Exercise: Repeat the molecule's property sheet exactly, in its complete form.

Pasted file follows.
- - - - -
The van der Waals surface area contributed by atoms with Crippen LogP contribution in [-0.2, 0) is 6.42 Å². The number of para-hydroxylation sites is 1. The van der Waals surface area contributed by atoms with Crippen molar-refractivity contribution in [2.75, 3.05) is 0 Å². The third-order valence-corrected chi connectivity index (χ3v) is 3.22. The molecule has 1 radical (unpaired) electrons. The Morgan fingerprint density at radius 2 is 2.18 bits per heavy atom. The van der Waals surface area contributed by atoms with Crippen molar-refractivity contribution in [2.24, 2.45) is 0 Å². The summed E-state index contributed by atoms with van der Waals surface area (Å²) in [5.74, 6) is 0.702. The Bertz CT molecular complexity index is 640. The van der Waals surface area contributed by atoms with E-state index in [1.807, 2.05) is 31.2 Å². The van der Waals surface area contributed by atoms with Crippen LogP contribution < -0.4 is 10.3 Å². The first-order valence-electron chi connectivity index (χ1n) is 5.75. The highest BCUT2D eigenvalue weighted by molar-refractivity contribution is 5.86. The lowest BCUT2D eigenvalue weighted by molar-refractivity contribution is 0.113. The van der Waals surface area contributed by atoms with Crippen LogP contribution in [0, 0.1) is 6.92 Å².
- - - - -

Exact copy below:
The van der Waals surface area contributed by atoms with Crippen LogP contribution in [-0.2, 0) is 6.42 Å². The number of para-hydroxylation sites is 1. The van der Waals surface area contributed by atoms with Crippen molar-refractivity contribution in [2.75, 3.05) is 0 Å². The third-order valence-corrected chi connectivity index (χ3v) is 3.22. The molecule has 1 radical (unpaired) electrons. The Morgan fingerprint density at radius 2 is 2.18 bits per heavy atom. The van der Waals surface area contributed by atoms with Crippen molar-refractivity contribution in [2.24, 2.45) is 0 Å². The summed E-state index contributed by atoms with van der Waals surface area (Å²) in [5.74, 6) is 0.702. The Bertz CT molecular complexity index is 640. The van der Waals surface area contributed by atoms with E-state index in [1.807, 2.05) is 31.2 Å². The van der Waals surface area contributed by atoms with Crippen LogP contribution < -0.4 is 10.3 Å². The first-order valence-electron chi connectivity index (χ1n) is 5.75. The highest BCUT2D eigenvalue weighted by molar-refractivity contribution is 5.86. The lowest BCUT2D eigenvalue weighted by molar-refractivity contribution is 0.113. The van der Waals surface area contributed by atoms with Crippen LogP contribution in [0, 0.1) is 6.92 Å².